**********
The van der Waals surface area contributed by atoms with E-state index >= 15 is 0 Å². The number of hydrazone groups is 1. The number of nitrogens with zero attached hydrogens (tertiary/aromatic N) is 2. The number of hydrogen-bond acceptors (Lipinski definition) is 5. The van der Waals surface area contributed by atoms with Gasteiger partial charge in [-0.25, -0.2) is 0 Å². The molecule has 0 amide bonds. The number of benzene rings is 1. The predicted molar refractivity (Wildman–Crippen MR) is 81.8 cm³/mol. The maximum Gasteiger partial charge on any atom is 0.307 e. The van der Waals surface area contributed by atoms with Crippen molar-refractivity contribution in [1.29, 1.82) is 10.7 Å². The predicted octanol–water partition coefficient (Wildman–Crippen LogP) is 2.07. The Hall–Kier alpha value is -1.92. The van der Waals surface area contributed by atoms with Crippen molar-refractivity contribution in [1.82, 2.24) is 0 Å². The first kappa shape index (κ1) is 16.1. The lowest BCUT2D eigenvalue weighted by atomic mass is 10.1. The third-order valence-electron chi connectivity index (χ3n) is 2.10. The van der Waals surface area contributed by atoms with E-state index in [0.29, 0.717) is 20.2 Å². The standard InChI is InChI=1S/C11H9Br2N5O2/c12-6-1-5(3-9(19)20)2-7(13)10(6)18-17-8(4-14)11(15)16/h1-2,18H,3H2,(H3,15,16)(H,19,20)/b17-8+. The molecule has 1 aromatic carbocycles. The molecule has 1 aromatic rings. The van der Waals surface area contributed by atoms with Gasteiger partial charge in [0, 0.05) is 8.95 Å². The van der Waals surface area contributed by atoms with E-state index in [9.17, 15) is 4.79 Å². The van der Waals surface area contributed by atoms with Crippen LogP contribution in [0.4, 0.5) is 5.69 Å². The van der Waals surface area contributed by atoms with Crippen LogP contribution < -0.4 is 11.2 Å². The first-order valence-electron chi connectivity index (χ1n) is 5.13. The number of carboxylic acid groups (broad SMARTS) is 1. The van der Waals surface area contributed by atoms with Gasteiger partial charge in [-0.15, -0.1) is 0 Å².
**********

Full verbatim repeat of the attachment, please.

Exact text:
The van der Waals surface area contributed by atoms with E-state index >= 15 is 0 Å². The number of hydrazone groups is 1. The number of nitrogens with zero attached hydrogens (tertiary/aromatic N) is 2. The number of hydrogen-bond acceptors (Lipinski definition) is 5. The van der Waals surface area contributed by atoms with Gasteiger partial charge in [-0.25, -0.2) is 0 Å². The molecule has 0 amide bonds. The number of benzene rings is 1. The predicted molar refractivity (Wildman–Crippen MR) is 81.8 cm³/mol. The maximum Gasteiger partial charge on any atom is 0.307 e. The van der Waals surface area contributed by atoms with Crippen molar-refractivity contribution in [1.29, 1.82) is 10.7 Å². The predicted octanol–water partition coefficient (Wildman–Crippen LogP) is 2.07. The Hall–Kier alpha value is -1.92. The van der Waals surface area contributed by atoms with Crippen molar-refractivity contribution in [1.82, 2.24) is 0 Å². The first kappa shape index (κ1) is 16.1. The lowest BCUT2D eigenvalue weighted by atomic mass is 10.1. The third-order valence-electron chi connectivity index (χ3n) is 2.10. The van der Waals surface area contributed by atoms with E-state index in [0.29, 0.717) is 20.2 Å². The standard InChI is InChI=1S/C11H9Br2N5O2/c12-6-1-5(3-9(19)20)2-7(13)10(6)18-17-8(4-14)11(15)16/h1-2,18H,3H2,(H3,15,16)(H,19,20)/b17-8+. The molecule has 1 aromatic carbocycles. The molecule has 1 aromatic rings. The van der Waals surface area contributed by atoms with Gasteiger partial charge in [0, 0.05) is 8.95 Å². The van der Waals surface area contributed by atoms with E-state index in [9.17, 15) is 4.79 Å². The van der Waals surface area contributed by atoms with Crippen LogP contribution in [0.4, 0.5) is 5.69 Å². The van der Waals surface area contributed by atoms with Crippen LogP contribution < -0.4 is 11.2 Å². The first-order valence-electron chi connectivity index (χ1n) is 5.13. The number of carboxylic acid groups (broad SMARTS) is 1. The van der Waals surface area contributed by atoms with Gasteiger partial charge in [-0.15, -0.1) is 0 Å².